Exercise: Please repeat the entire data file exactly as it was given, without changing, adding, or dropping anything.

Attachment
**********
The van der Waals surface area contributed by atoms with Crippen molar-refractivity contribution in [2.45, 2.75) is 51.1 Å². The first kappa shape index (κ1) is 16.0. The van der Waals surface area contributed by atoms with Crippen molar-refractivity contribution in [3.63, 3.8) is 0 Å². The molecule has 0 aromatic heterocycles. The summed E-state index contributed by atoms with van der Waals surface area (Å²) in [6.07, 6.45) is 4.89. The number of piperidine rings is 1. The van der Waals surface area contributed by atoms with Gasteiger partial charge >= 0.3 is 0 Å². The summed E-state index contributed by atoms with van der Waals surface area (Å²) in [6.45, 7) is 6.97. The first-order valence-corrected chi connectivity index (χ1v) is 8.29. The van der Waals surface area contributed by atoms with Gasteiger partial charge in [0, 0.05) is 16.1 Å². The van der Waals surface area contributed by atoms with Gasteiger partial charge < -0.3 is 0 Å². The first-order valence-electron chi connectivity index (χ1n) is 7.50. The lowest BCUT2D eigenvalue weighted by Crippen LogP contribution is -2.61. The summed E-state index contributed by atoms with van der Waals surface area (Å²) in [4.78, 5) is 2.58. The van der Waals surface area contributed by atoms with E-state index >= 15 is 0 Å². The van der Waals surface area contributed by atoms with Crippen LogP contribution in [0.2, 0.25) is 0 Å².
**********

The van der Waals surface area contributed by atoms with Crippen molar-refractivity contribution in [2.45, 2.75) is 51.1 Å². The first kappa shape index (κ1) is 16.0. The van der Waals surface area contributed by atoms with Crippen molar-refractivity contribution in [3.63, 3.8) is 0 Å². The molecule has 0 aromatic heterocycles. The summed E-state index contributed by atoms with van der Waals surface area (Å²) in [6.07, 6.45) is 4.89. The number of piperidine rings is 1. The van der Waals surface area contributed by atoms with Gasteiger partial charge >= 0.3 is 0 Å². The summed E-state index contributed by atoms with van der Waals surface area (Å²) in [6.45, 7) is 6.97. The first-order valence-corrected chi connectivity index (χ1v) is 8.29. The van der Waals surface area contributed by atoms with Gasteiger partial charge in [0, 0.05) is 16.1 Å². The van der Waals surface area contributed by atoms with Gasteiger partial charge < -0.3 is 0 Å². The first-order valence-electron chi connectivity index (χ1n) is 7.50. The lowest BCUT2D eigenvalue weighted by Crippen LogP contribution is -2.61. The summed E-state index contributed by atoms with van der Waals surface area (Å²) in [4.78, 5) is 2.58. The van der Waals surface area contributed by atoms with E-state index >= 15 is 0 Å². The van der Waals surface area contributed by atoms with Crippen LogP contribution in [0.2, 0.25) is 0 Å².